Key of Light (Key 1) - Page 127

Chills crawled along her skin as she turned to the right. She wished for a jacket, for a flashlight. For her friends. For Flynn. She forced herself not to run, not to rush blindly. The room was a maze of impossible corridors.

It didn’t matter. Just another trick, one meant to confuse and frighten her. Somewhere in this house was the key, and her friends. She would find them.

Panic tickled her throat as she walked. The air was silent now, even her lonely footsteps were smothered by the blue mist. What was more frightening to the human heart than being cold and lost and alone? He was using that against her, playing her with her own instinct.

Because he couldn’t touch her unless she allowed it.

“You’re not going to make me run,” she shouted. “I know who I am and where I am, and you’re not going to make me run.”

She heard someone call her name, just the faintest ripple through the thick air. Using it as a guide, she turned again.

The cold intensified, and the mists swirled with wet. Her clothes were damp, her skin chilled. The call could have been another trick, she thought. She could hear nothing now but the blood beating inside her own head.

It hardly mattered which direction she chose. She could walk endlessly in circles or stand perfectly still. It wasn’t a matter of finding her way, or being misdirected now. It was, she realized, nothing more than a battle of wills.

The key was here. She meant to find it; he meant to stop her.

“It must be lowering to pit yourself against a mortal woman. Wasting all your power and skill on someone like me. And still, the best you can do is this irritating blue-light special.”

An angry red glow edged the mist. Though Malory’s heart plunged, she gritted her teeth and kept moving. Maybe it wasn’t wise to challenge a sorcerer, but aside from the risk she realized another side effect.

She could see another door now where the red and blue lights merged.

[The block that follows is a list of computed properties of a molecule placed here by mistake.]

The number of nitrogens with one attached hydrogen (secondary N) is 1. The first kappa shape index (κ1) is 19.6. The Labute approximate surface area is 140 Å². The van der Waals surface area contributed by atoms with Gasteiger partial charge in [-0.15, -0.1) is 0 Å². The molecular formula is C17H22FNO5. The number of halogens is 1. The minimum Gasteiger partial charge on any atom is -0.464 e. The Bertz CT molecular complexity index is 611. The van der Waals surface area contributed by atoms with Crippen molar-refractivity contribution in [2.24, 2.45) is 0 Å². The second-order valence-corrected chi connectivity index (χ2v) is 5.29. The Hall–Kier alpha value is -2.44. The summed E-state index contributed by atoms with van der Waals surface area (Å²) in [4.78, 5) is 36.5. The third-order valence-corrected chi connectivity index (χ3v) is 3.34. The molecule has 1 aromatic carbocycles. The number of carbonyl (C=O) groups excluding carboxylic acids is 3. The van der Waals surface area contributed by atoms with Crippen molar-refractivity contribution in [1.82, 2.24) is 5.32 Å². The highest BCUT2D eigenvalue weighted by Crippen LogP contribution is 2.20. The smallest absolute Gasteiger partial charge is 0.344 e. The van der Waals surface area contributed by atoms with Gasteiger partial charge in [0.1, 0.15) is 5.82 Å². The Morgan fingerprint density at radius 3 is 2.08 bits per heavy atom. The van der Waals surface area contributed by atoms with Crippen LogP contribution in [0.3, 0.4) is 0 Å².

The attic, she thought. It had to be. Not illusionary corridors and turns, but the true substance of the house.

She focused on it as she walked forward. When the mists shifted, thickened, swirled, she ignored them and kept the image of the door in her head.

At last, her breath shallow, she plunged a hand through the fog and clamped her fingers around the old glass knob.

Warmth, a welcome flood of it, poured over her as she pulled the door open. She started up, into the dark, with the blue mist creeping behind her.

OUTSIDE, Flynn navigated through the mean-tempered storm, edging forward in the driver’s seat to peer through the curtain of rain that his wipers could barely displace.

In the backseat, Moe whimpered like a baby.

“Come on, you coward, it’s just a little rain.” Lightning pitchforked through the black sky, followed by a boom of thunder like a cannon blast. “And some lightning.”

Flynn cursed and muscled the wheel in position when the car bucked and shuddered. “And some wind,” he added. With gusts approaching gale force.

It hadn’t seemed like more than a quick thunderstorm when he’d left the office. But it worsened with every inch of road. As Moe’s whimpers turned to pitiful howls, Flynn began to worry that Malory or Dana or Zoe, maybe all three of them, had gotten caught in the storm.

They should have been at the house by now, he reminded himself. But he would have sworn that the rage of the storm was worse, considerably worse, on this end of town. Fog had rolled down from the hills, blanketed them in gray as thick and dense as wool. His visibility decreased, forcing him to slow down. Even at a crawl, the car fishtailed madly on a turn.

“We’ll just pull over,” he said to Moe. “Pull over and wait it out.”

Anxiety skated up his spine, but instead of easing when he nudged the car to the curb, it clamped on to the back of his neck like claws. The sound of the rain pounding like fists on the roof of the car seemed to hammer into his brain.

“Something’s wrong.”

He pulled out into the street again, his hands vising on the wheel as the wind buffeted the car. Sweat, born of effort and worry, snaked down his back. For the next three blocks he felt like a man fighting a war.

There was a trickle of relief when he spotted the cars in the driveway. They were okay, he told himself. They were inside. No problem. He was an idiot.

“Told you there was nothing to worry about,” he said to Moe. “Now you’ve got two choices. You can pull yourself together and come inside with me, or you can stay here, quaking and quivering. Up to you, pal.”

Relief drained away when he parked at the curb and looked at the house.

If the storm had a heart, it was there. Black clouds boiled over the house, pumped the full force of their fury. Even as he watched, lightning lanced down, speared like a fiery arrow into the front lawn. The grass went black in a jagged patch.

Tags: Nora Roberts Key Fantasy
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